Carry-on luggage is sized to fit in the overhead bins on an airplane and fits in most car trunks with ease as well. The most common type of carry-on bags are rolling suitcases, but they can also be duffel bags, garment bags and other types of luggage that fit within an airline’s carry-on size restrictions. It is worth noting that softside carry ons stretch and compress better than hard shell suitcases, making them a bit easier to squeeze into overhead compartments, when they push the size limits. Carry-on bags are ideal for short- to medium-length trips when you don’t need to pack a ton. Check out our handy chart below to see what fits in a carry-on. Purses, totes and small backpacks are considered “personal items,” in airline terms. Personal items that fit under the seat on an airplane don’t count toward your carry-on allowance.
Published dims for most major domestic airlines are 22 x 14 x 9 but most sizer bins have roughly an inch play in all directions. We have models that meet the published dims precisely as well as models that are a little larger for additional capacity while still fitting in the sizer bin and overhead bins of course. Some regional carriers shrink size limits or only allow personal items that fit under the seat. For peace of mind, please check your airline’s website to confirm before your trip. If carrying on, be careful not to overpack your suitcase until it bulges. If you do, it may not fit in the overhead bin and you will have to give it up to flight attendants who will tag it and send it off to be stowed with the rest of the checked luggage. Some international airlines post smaller carry-on size limits than domestic airlines. Always check with your airline for the most current rules.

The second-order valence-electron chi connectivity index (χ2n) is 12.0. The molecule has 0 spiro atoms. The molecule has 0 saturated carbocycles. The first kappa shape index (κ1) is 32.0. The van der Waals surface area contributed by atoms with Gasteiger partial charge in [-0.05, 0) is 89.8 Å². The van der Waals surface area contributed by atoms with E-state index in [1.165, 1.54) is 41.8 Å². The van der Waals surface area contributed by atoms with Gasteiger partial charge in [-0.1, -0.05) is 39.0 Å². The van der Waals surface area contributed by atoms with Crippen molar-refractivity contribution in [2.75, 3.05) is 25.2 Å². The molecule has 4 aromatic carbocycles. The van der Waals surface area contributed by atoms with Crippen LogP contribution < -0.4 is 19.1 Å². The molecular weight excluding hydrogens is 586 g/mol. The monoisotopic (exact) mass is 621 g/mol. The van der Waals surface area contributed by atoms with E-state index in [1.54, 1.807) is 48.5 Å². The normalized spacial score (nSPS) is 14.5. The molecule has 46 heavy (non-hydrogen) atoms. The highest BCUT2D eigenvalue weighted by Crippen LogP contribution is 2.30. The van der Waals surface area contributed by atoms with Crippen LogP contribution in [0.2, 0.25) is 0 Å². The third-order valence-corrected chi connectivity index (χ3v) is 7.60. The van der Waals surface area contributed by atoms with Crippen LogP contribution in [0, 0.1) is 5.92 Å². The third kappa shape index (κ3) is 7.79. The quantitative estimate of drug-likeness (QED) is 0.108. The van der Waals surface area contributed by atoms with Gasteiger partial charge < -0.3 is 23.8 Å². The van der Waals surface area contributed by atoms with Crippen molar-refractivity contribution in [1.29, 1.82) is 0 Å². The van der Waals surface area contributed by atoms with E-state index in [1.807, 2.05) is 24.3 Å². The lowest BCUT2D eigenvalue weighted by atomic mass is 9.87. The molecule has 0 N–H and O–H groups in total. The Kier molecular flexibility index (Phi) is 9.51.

At Travelpro®, we test our carry-on luggage in the same sizer bins found at airports worldwide, making it easy for you to find a bag that doesn’t exceed carry on size limits. Find detailed information on the dimensions of all our luggage on the individual product pages.
Carrying on can help you avoid baggage fees. With few exceptions, checked baggage fees are commonplace today, while most–but not all–major airlines allow one free carry-on bag that fits in the overhead compartment. Personal items fly free but must fit under the seat in front of you on the airplane. While standard carry-on luggage is too large to fit under the seat, Travelpro® makes underseat luggage that packs plenty while remaining compact. The size limits of personal items vary by airline. Check with your carrier prior to flying.
Saving time is another reason travelers carry on instead of checking luggage. Having your baggage onboard means you won’t have to corral around the baggage carousel waiting to collect your suitcase… or hoping it made it.
Being in constant possession of your bag, reduces the risk of loss or theft. Layovers increase the chances for your bag to get lost or sent to the wrong place, which can unnerve even the most seasoned traveler.
There is generally no weight limit for carry-on bags and the airline will probably not weigh your in-cabin luggage. But you need to be able to lift it to place it in the overhead compartment unassisted.
Traveling light can be great, but being restricted to a carry-on is no fun if you can’t bring what you need. Sure, you can wear a pair of jeans a few times, and you probably don’t require four pairs of shoes for a three-day jaunt. Still, packing everything you need in a carry-on for a week or longer trip may not be ideal, unless you plan to do laundry or buy necessities at your destination.